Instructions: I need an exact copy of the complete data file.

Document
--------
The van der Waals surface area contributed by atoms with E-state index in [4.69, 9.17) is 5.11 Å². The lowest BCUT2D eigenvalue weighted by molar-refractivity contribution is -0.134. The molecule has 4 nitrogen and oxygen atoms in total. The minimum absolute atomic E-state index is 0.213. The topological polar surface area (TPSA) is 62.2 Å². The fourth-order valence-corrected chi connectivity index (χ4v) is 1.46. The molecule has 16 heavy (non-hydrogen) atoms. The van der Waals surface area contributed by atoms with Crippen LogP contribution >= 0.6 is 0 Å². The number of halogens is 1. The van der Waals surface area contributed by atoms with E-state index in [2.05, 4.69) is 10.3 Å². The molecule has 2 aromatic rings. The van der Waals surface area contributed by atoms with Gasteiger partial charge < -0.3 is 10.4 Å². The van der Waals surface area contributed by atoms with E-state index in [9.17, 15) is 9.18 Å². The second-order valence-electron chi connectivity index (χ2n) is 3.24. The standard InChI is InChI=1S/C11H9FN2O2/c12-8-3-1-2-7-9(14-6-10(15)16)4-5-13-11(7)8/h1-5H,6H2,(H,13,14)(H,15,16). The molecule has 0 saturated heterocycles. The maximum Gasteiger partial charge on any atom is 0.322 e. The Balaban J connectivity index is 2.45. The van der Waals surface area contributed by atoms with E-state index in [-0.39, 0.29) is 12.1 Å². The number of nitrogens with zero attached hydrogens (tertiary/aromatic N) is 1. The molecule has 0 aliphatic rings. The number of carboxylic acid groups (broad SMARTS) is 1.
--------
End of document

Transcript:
The van der Waals surface area contributed by atoms with E-state index in [4.69, 9.17) is 5.11 Å². The lowest BCUT2D eigenvalue weighted by molar-refractivity contribution is -0.134. The molecule has 4 nitrogen and oxygen atoms in total. The minimum absolute atomic E-state index is 0.213. The topological polar surface area (TPSA) is 62.2 Å². The fourth-order valence-corrected chi connectivity index (χ4v) is 1.46. The molecule has 16 heavy (non-hydrogen) atoms. The van der Waals surface area contributed by atoms with Crippen LogP contribution >= 0.6 is 0 Å². The number of halogens is 1. The van der Waals surface area contributed by atoms with E-state index in [2.05, 4.69) is 10.3 Å². The molecule has 2 aromatic rings. The van der Waals surface area contributed by atoms with Gasteiger partial charge < -0.3 is 10.4 Å². The van der Waals surface area contributed by atoms with E-state index in [9.17, 15) is 9.18 Å². The second-order valence-electron chi connectivity index (χ2n) is 3.24. The standard InChI is InChI=1S/C11H9FN2O2/c12-8-3-1-2-7-9(14-6-10(15)16)4-5-13-11(7)8/h1-5H,6H2,(H,13,14)(H,15,16). The molecule has 0 saturated heterocycles. The maximum Gasteiger partial charge on any atom is 0.322 e. The Balaban J connectivity index is 2.45. The van der Waals surface area contributed by atoms with E-state index in [-0.39, 0.29) is 12.1 Å². The number of nitrogens with zero attached hydrogens (tertiary/aromatic N) is 1. The molecule has 0 aliphatic rings. The number of carboxylic acid groups (broad SMARTS) is 1.